Logically, I know this voice is wrong. Developing my skill set is a good decision for the long term and the immediate future.

It is in learning new things that we’re better equipped to deal with life and find solutions to problems even if the topics are unrelated.

I have learned to overcome the negativity by reminding myself that I am worth it, that learning is worth it, and the unknown opportunities are worth seeing it through. I remind myself of that with every new endeavor, not just web design. Motivation is hard to come by with an internal art/writing/development/brainstorming/acting/rude-and-not-ginger critic.

The one issue that I haven’t addressed so far is portfolios. Or what you have to present before you get paid. It’s difficult. I’ve been spending time brainstorming different ways to market myself – and while I haven’t done a whole lot professionally, I do have experience behind me. It’s complicated in a world where it’s hard to find any job, let alone a good paying one, or one that is sort of niché and would allow me to work very part time so I could pursue the other things that I have going on.

I decided last month, that after I watched all the videos and unlocked all (excluding the iOS) badges, I would make myself a website that was essentially a living-breathing-portfolio. A site that showed my skill and ingenuity and creative thinking; I still plan on creating.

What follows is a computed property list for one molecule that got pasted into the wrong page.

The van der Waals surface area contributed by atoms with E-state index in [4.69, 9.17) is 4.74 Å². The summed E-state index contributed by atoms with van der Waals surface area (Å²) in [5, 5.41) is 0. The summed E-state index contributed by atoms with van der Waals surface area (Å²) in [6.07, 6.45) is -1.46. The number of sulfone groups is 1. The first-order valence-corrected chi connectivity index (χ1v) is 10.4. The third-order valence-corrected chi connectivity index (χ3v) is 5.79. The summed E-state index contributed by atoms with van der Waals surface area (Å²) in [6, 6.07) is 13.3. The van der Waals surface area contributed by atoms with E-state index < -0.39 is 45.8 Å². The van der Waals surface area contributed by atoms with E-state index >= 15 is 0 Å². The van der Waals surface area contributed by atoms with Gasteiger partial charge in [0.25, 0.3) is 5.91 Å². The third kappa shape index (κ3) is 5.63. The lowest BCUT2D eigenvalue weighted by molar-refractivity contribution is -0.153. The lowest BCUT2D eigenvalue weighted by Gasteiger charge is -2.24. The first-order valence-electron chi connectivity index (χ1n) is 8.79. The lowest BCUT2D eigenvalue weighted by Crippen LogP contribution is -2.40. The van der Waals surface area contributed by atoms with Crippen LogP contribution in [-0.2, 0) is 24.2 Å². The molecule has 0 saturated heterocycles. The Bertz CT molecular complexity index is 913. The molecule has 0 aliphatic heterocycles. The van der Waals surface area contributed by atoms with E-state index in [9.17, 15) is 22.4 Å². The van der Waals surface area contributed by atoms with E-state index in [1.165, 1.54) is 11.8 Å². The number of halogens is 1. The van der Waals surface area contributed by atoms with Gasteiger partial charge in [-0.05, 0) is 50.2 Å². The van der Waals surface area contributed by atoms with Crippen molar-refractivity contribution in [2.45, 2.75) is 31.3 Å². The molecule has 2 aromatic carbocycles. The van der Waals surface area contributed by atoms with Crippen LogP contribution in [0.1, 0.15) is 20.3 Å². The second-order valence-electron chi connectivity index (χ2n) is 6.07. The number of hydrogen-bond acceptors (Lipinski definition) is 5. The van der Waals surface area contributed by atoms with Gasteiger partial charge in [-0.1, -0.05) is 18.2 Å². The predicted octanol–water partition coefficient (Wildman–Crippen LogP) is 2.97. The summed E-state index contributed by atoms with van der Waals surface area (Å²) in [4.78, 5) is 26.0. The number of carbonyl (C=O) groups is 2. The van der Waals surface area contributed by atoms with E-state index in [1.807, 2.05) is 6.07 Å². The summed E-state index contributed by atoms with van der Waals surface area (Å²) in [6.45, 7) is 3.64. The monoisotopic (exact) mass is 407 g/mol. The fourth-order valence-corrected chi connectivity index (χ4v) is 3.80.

As I was planning, an opportunity to add to my portfolio arrived out of the blue. My strategy for making portfolio pieces, which I’ll share (and still produce) consists of the following:

  1. Make a lovely site with lovely functionality
  2. Make another lovely site with different lovely functionality
  3. Make yet another lovely site, with lovely functionality that I could actually use (probably a book site that’s slightly better than the current splash page I whipped up in 10 minutes).
  4. Rinse, repeat, learn new things.

I’ve also contemplated recording an interview to go along with my resumé and portfolio.

In the meantime, I will enjoy this bit of inspirational perfection and take it to heart.




Web design is out for today, but Alex set up a subdomain for me last night so you can play around with what I’ve got so far. Just hit up  and play around if you feel inclined. The form doesn’t actually do anything, but you can click all the buttons and write in the box. 🙂

I suppose I’ll go back to cleaning. I was working on my kitchen and cleaned out the litterbox (long overdue) so I’ll probably go back to the kitchen and find one last piece of art (or something) to exchange and put the fairies away.

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In which I finish the HTML videos